what i learnt this week 2016 :: WEEK 18

This feels a bit hard to write. As a natural-born feminist I really believe that women and men – although different – are equal. For me feminism = equality… nothing more and nothing less. I feel as if I am betraying my feminist ideals to admit that I don’t feel as safe and strong as I seem to.

It is interesting to watch my beautiful niece grow up and realise that what I consider acceptable for me to tolerate I don’t think is acceptable for her to have to deal with. Seeing this paradox through the lens of what I want for her life has clarified a lot of things for me.

Women have to think about their safety… a lot (at least in my experience and from what I have gleaned from discussions with my friends). I started thinking about this and took mental notes of how often it pops into my mind… and it happened a lot more often than I thought it would.

Let me clarify by saying that I am NOT talking about jumping at shadows and freaking out all the time – it’s a calm and rational assessment of my current surroundings and looking for signs of danger.

I’m not saying that men don’t feel unsafe… I can’t speak for them, but it’s something that women have to think about in a calm and rational way, ALL THE TIME. Some women don’t even feel safe in their own home but that is a whole other issue.

Our society seems to think that it’s ok for women to either live in danger or have to be hyper vigilant all the time… but it’s not. There seems to be a new level of hatred and fear brought on by the current boost in the feminist movement with women being threatened online for sharing their views. It’s not ok.

Maybe instead of telling women where they should go, what they should wear and how they should behave perhaps we can teach men to not view women as objects of possession, conquests to be beaten or less deserving of respect and safety.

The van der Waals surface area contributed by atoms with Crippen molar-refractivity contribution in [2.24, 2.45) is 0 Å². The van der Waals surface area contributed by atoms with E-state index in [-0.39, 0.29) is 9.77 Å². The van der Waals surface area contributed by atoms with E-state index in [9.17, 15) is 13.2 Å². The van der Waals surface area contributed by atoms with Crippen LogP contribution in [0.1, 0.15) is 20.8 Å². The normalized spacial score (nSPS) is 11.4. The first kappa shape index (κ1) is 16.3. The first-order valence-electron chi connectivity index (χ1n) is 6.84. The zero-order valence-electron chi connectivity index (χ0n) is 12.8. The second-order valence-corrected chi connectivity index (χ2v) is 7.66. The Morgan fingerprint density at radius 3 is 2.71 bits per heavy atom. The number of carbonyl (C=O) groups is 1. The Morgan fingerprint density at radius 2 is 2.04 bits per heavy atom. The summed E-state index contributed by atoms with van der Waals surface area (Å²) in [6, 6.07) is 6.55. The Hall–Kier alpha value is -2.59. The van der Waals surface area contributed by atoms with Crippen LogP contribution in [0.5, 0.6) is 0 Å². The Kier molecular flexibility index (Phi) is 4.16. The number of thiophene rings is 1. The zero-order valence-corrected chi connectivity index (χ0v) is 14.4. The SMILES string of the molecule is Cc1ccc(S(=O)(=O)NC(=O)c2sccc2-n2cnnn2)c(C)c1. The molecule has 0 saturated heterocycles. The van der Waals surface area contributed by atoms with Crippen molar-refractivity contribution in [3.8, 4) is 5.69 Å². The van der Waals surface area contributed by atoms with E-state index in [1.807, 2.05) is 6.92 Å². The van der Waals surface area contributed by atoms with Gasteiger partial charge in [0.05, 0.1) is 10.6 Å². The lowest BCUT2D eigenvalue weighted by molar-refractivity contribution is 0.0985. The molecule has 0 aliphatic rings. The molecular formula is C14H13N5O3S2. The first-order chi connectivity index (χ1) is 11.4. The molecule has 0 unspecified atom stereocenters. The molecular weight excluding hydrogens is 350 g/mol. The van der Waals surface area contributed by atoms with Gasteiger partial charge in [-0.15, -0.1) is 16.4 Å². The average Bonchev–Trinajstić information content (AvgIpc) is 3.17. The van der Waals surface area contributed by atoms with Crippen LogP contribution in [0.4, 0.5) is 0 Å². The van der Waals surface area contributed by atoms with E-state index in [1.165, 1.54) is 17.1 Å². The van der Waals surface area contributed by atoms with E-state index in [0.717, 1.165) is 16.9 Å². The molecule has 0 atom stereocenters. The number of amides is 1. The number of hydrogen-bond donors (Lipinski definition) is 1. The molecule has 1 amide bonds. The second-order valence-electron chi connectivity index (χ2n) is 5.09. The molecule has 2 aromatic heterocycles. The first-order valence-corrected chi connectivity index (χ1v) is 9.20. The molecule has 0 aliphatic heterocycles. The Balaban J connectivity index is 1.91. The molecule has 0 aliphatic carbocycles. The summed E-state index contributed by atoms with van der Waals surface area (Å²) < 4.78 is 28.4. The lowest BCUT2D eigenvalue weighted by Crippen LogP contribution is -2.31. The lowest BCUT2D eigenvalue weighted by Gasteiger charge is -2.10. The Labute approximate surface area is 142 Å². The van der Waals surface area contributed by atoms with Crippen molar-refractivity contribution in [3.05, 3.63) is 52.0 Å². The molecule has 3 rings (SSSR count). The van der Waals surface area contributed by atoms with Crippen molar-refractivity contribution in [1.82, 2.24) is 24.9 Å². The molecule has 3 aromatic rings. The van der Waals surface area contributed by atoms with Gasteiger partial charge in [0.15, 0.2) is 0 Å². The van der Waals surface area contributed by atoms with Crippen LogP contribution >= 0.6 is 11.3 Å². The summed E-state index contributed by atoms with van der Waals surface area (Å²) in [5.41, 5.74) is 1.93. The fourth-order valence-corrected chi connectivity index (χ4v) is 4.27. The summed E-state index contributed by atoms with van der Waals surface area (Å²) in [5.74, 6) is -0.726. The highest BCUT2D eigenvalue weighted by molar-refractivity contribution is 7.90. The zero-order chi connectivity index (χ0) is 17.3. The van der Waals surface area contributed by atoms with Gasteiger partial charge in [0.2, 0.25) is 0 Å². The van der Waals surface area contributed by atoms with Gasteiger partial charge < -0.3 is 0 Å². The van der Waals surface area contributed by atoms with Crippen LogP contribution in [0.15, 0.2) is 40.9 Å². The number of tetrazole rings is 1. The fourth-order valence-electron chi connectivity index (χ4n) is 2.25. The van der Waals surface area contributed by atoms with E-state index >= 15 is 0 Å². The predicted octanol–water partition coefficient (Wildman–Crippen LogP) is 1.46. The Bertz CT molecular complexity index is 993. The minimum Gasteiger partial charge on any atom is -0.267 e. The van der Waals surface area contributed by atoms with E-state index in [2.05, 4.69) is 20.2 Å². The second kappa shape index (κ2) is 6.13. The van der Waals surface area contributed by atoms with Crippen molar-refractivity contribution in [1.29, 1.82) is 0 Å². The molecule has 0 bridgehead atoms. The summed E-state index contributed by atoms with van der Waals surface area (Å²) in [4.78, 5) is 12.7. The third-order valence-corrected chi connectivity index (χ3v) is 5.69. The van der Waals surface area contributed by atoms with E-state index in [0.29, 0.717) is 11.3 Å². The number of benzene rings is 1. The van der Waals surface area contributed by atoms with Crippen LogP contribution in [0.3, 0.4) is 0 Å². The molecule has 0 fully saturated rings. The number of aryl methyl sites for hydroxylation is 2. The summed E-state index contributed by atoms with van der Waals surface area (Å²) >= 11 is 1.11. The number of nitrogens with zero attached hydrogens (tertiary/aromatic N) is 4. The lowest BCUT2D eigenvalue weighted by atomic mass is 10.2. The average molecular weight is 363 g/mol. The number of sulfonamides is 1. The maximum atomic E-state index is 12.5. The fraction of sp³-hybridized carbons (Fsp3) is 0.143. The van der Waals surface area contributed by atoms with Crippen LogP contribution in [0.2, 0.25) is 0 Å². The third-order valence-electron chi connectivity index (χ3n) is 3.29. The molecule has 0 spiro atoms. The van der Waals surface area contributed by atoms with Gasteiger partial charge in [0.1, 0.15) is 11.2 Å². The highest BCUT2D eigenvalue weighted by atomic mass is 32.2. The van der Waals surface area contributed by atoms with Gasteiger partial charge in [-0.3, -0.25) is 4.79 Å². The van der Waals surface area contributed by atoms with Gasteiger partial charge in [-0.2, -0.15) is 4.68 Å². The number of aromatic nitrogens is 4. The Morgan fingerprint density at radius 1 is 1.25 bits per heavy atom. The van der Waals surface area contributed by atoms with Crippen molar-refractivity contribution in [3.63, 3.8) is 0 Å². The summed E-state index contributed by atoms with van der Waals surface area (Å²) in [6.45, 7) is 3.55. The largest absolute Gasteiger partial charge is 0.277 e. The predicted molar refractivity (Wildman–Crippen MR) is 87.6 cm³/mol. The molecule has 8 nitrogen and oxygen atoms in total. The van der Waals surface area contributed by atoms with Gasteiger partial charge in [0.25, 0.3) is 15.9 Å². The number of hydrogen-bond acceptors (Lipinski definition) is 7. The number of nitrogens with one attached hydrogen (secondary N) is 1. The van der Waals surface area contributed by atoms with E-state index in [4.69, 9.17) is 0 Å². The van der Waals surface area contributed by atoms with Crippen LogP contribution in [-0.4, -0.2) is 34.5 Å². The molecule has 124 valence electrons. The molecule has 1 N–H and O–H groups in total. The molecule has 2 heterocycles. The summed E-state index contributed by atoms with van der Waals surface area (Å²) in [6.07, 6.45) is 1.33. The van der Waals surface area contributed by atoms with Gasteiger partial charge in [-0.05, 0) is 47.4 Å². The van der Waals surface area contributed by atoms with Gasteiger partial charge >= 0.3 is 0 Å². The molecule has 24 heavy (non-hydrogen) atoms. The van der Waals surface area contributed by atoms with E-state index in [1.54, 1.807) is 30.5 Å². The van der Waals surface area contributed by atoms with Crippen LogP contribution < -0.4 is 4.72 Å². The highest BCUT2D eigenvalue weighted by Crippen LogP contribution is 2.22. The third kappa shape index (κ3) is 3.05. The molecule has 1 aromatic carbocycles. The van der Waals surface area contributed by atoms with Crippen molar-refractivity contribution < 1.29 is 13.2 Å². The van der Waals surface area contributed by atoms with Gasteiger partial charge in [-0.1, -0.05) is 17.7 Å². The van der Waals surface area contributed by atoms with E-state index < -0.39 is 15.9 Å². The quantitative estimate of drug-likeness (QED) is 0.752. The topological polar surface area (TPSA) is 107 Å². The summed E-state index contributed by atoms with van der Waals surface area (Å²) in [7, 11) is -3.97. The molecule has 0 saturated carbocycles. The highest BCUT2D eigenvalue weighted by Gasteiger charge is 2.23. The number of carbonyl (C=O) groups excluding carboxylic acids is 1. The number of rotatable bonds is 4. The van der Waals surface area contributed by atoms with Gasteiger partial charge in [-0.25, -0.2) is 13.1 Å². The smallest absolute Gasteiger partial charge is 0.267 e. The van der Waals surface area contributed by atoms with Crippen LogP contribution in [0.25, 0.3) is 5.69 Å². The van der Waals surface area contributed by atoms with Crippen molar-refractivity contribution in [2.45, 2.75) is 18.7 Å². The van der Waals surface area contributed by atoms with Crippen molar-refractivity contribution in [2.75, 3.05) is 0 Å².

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all violence against women begins with disrespecting women

#aboutbloodytime #StoptheViolence #respect
A few great things that Malcolm Turnbull said this morning…

“I’d say that as parents, one of the most important things we must do is ensure that our sons respect their mothers and their sisters,”

“Because … violence against women begins with disrespecting women. And so this is a big cultural shift.”

“Violence against women is one of the great shames of Australia. It is a national disgrace,”

“We as leaders, as a government must make it — and we will make it — a clear national objective of ours to ensure that Australia is more respecting of women.”

“We have to make it as though it was un-Australian to disrespect women.”

Amen! It’s about bloody time that a man in a leadership role spoke up on the issue of respecting women as equals at every level of society. Come on Straya… we can do it.

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